export type ChapterMetadata = z.TypeOf<typeof ChapterMetadataSchema>;

Following would be a type adapter that validates the incoming and outgoing json through this type:

import { DefaultTypeAdapter, TypeAdapter } from "ts-sql-query/TypeAdapter";

export const ChapterMetadataAdapter: TypeAdapter = {
    transformValueFromDB(
        value: any,
        type: string,
        next: DefaultTypeAdapter
    ): unknown {
        if (type === "jsonb") {
            // Our database adapter (postgres) is aware of jsonb and has already
            // parsed the JSON. So we don't need JSON.parse. However if the dabase
            // didn't have first class support for json type and
            // we were storing the JSON in a text field we would need to do a JSON.parse first
            // before calling ChapterMetadataSchema.parse
            return ChapterMetadataSchema.parse(value);
        }

        // If type is not jsonb then gracefully fallback to the next adapter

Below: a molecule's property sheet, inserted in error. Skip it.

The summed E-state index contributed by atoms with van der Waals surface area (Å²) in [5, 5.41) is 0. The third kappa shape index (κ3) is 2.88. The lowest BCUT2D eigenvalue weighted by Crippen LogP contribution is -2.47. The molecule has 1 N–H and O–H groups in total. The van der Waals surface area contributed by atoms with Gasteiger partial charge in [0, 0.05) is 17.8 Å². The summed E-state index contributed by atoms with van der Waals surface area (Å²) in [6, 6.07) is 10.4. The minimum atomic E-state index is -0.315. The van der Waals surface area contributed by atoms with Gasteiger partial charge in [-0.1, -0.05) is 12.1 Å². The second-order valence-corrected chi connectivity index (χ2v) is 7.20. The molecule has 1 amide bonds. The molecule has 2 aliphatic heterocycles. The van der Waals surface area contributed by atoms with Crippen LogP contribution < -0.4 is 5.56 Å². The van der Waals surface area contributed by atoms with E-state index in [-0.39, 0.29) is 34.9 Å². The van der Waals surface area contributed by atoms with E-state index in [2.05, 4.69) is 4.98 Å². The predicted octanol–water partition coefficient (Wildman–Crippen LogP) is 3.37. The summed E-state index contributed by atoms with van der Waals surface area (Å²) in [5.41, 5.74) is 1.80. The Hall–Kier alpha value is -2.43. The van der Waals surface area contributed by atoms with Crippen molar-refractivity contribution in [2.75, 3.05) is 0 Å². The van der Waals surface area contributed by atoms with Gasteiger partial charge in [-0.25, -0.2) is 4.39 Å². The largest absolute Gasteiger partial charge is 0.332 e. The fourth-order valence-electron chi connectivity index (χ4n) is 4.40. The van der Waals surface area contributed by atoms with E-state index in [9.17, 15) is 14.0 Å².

return next.transformValueFromDB(value, type);
    },

    transformValueToDB(
        value: any,
        type: string,
        next: DefaultTypeAdapter
    ): unknown {
        if (type === "jsonb") {
            // This is strictly not necessary because TS will ensure
            // that atleast the static type is enforced.
            //
            // However it offers aditional safety if we have some refinements
            // or if there is possibility of values with any type creeping in.
            return ChapterMetadataSchema.parse(value);
        }

        // If type is not jsonb gracefully fallback to the next adapter
        return next.transformValueToDB(value, type);
    },
};

Once we have the adapter in place, we can use this in our table mapping:

import { Table } from "ts-sql-query/Table";

export class ChaptersTable extends Table<DBConnection, "ChaptersTable"> {
    id = this.autogeneratedPrimaryKey("id", "int");
    metadata = this.optionalColumn<ChapterMetadata>(
        "metadata",
        "custom",
        "jsonb",
        ChapterMetadataAdapter
    );

    constructor() {